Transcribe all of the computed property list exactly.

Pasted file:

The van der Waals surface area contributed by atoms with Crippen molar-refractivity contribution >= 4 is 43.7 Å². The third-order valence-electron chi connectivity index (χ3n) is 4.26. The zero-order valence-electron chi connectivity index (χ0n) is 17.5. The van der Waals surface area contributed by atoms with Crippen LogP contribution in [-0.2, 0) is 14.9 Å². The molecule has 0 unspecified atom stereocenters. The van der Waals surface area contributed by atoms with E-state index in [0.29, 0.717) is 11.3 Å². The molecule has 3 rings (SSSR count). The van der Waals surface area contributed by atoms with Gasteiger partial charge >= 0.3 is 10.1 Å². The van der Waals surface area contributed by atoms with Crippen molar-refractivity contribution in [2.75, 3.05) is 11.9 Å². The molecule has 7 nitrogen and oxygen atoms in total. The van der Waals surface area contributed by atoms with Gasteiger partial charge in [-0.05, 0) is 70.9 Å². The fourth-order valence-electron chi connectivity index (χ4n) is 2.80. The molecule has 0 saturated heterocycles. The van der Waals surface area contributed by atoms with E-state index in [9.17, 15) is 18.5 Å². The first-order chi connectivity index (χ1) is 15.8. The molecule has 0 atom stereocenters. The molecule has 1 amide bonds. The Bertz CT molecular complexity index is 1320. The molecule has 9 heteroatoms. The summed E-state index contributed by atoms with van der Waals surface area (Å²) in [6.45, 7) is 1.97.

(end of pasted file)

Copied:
The van der Waals surface area contributed by atoms with Crippen molar-refractivity contribution >= 4 is 43.7 Å². The third-order valence-electron chi connectivity index (χ3n) is 4.26. The zero-order valence-electron chi connectivity index (χ0n) is 17.5. The van der Waals surface area contributed by atoms with Crippen LogP contribution in [-0.2, 0) is 14.9 Å². The molecule has 0 unspecified atom stereocenters. The van der Waals surface area contributed by atoms with E-state index in [0.29, 0.717) is 11.3 Å². The molecule has 3 rings (SSSR count). The van der Waals surface area contributed by atoms with Gasteiger partial charge >= 0.3 is 10.1 Å². The van der Waals surface area contributed by atoms with Crippen molar-refractivity contribution in [2.75, 3.05) is 11.9 Å². The molecule has 7 nitrogen and oxygen atoms in total. The van der Waals surface area contributed by atoms with Gasteiger partial charge in [-0.05, 0) is 70.9 Å². The fourth-order valence-electron chi connectivity index (χ4n) is 2.80. The molecule has 0 saturated heterocycles. The van der Waals surface area contributed by atoms with E-state index in [9.17, 15) is 18.5 Å². The first-order chi connectivity index (χ1) is 15.8. The molecule has 0 atom stereocenters. The molecule has 1 amide bonds. The Bertz CT molecular complexity index is 1320. The molecule has 9 heteroatoms. The summed E-state index contributed by atoms with van der Waals surface area (Å²) in [6.45, 7) is 1.97.